In Love and Gelato, a teen girl, Carolina, must move from Seattle to Italy after her mother loses her cancer battle. Carolina, who goes by Lina, moves in with her father, Howard, whom she had neverCover image for Love & gelato met before, nor did she know he even existed. While in Italy, Lina has many highlights, such as discovering gelato and going sight-seeing. Still, Lina really doesn’t want to be in Italy with her stranger father, and she’d rather be living with her best friend back in Seattle.

However, she changes her mind as her journey evolves because she must answer many difficult questions and crazy mysteries. Who is my real father? Am I in love, and with whom? Why am I stuck in Italy? What happened between Mom and Dad? As she continues to live in Italy, Lina answers these questions, but you must read the book in order to find out. The great mix of suspense and mystery make Love and Gelato by Jenna Evans Welch a must read.
Available in e-book and audio formats through Libby/Overdrive (through Boston Public Library collection).

Jacob Bleecker's Review of:
Everything, Everything by Nicola Yoon
Delacorte Press. 2015. Realistic Fiction/Romance/Drama. 

Madeline Whittier, an 18 year old girl in Southern California, has lived in her house her entire life. HER ENTIRE LIFE. Maddy hasn’t gone anywhere in 18 years due to a rare Everything, Everything by [Nicola Yoon]disease, SCIDS, which makes her susceptible to an allergic reaction to anything and everything at any time. Due to being confined to the house’s four walls, her only friends are her mom, Pauline, and her nurse, Carla. That all changes when a teenage boy, Olly, and his family move in next door. The two connect a few weeks after he moves in, and they become friends quickly. They communicate first by notes on their windows, and then by IM’ing, and eventually Maddy convinces Carla to let her see Olly if they are on opposite sides of the room and don’t touch. Carla allows it, and Maddy sees Olly behind her mom’s back. However, when Maddy takes her friendship with Olly to the next step, she finds herself lying and keeping secrets from her mom. Will she choose love and the world with Olly, or comfort and safety with her Mom?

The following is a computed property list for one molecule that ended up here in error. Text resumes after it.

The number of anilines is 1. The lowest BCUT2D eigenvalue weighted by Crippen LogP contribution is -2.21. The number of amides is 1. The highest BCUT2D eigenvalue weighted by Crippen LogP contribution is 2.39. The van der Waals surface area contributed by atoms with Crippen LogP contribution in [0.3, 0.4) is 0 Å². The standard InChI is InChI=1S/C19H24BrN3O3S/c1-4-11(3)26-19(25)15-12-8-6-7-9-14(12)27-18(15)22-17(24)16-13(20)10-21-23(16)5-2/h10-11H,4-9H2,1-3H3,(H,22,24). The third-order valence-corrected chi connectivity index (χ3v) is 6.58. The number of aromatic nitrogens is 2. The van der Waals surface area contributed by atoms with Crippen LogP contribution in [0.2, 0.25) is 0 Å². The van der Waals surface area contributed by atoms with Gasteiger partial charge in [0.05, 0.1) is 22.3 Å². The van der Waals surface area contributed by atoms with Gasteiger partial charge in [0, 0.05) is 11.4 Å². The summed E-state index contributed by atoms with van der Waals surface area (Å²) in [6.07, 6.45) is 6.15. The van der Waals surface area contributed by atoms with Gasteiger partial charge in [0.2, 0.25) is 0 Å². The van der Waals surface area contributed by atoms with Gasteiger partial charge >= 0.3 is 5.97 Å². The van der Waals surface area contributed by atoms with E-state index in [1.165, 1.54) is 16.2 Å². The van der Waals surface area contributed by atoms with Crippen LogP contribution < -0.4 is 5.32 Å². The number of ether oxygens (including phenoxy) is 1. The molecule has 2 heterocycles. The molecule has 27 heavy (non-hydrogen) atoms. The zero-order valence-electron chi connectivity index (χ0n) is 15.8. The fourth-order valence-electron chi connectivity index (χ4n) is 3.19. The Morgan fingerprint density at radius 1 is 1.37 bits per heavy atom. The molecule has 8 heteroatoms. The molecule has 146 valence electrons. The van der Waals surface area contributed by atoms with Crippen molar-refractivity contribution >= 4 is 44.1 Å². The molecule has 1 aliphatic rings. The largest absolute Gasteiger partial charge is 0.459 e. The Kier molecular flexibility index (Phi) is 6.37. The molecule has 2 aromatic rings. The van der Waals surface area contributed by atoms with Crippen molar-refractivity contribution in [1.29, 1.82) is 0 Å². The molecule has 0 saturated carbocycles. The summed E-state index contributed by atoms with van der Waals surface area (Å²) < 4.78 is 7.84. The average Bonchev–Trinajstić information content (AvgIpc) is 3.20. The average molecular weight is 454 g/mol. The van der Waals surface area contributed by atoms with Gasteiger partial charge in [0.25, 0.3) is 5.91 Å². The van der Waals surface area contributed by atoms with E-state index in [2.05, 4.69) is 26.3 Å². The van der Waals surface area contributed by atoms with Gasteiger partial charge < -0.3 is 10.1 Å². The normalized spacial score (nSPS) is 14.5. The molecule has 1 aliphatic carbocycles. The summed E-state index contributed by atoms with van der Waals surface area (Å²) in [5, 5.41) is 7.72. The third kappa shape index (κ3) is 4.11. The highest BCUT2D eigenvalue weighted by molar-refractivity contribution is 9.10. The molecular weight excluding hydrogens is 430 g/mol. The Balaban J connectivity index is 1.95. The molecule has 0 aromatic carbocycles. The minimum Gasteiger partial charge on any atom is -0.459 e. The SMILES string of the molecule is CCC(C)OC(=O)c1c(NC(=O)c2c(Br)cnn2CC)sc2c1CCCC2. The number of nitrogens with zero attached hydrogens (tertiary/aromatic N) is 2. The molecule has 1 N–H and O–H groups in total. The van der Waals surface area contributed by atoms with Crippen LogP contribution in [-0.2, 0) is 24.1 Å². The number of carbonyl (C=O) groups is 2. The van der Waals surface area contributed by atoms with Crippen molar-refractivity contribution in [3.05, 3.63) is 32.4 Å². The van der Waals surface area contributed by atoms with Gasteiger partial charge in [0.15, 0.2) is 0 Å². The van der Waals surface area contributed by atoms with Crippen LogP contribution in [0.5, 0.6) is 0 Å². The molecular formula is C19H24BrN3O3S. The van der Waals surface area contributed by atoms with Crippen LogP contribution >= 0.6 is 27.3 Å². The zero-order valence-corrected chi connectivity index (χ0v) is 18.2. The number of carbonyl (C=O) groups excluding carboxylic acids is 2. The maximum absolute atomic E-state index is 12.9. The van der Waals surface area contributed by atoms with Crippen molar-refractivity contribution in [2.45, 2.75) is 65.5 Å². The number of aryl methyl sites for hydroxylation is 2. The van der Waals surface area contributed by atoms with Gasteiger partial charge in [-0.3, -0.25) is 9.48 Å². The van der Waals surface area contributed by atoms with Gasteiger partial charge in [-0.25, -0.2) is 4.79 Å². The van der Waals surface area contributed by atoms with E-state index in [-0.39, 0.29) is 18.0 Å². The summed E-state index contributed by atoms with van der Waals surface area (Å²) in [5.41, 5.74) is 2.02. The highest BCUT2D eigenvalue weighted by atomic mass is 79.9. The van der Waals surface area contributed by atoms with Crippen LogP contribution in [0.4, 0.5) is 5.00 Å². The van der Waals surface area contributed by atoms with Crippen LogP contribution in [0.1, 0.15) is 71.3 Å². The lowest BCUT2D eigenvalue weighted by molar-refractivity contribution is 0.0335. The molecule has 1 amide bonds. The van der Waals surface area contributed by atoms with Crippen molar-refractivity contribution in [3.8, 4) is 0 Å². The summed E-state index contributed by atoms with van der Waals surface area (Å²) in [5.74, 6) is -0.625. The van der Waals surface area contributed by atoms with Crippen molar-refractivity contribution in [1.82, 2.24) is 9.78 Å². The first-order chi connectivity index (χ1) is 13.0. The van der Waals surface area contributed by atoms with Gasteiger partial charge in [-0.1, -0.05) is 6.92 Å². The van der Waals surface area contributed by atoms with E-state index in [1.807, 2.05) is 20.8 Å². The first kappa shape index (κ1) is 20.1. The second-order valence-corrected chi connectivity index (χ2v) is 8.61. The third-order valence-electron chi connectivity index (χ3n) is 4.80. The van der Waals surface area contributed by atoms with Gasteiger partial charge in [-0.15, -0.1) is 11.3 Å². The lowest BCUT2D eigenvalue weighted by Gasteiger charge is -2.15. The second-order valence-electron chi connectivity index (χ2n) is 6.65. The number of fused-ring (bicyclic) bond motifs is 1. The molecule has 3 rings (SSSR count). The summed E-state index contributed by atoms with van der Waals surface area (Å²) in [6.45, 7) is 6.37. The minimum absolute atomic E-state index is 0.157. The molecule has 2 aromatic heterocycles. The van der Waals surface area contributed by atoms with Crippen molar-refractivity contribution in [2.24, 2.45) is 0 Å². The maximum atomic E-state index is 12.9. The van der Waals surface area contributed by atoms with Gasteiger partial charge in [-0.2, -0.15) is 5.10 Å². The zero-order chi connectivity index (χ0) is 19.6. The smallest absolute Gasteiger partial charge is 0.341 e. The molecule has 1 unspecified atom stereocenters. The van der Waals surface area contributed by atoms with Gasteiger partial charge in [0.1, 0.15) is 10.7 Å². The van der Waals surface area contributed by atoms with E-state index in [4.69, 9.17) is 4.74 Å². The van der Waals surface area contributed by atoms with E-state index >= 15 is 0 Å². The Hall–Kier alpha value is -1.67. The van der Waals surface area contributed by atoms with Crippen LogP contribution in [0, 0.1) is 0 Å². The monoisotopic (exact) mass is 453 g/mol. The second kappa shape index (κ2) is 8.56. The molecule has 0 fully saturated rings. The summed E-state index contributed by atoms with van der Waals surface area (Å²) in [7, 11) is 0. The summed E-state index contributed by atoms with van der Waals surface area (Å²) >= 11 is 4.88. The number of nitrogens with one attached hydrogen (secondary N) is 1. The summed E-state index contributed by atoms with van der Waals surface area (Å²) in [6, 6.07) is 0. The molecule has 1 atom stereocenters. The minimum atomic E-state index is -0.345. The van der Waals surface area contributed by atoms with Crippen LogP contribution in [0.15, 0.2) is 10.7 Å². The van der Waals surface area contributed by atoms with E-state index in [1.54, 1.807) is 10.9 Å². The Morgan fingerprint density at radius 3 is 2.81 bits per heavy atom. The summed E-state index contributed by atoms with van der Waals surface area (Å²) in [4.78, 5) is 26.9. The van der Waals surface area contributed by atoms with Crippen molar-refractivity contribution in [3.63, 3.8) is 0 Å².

Everything, Everything beautifully portrays how it is important to take risks and that you cannot live your entire life on the safe side. Maddy’s life is comparable to that of millions during the COVID-19 pandemic, and it is evident that quarantining for 6+ months is nowhere near as bad as Maddy’s situation. I recommend reading Everything, Everything if you enjoy drama novels, as this book had me on the edge of my seat. Also, author Nicola Yoon turned her book into a movie, which has been out since 2017. Check out both the movie and the book.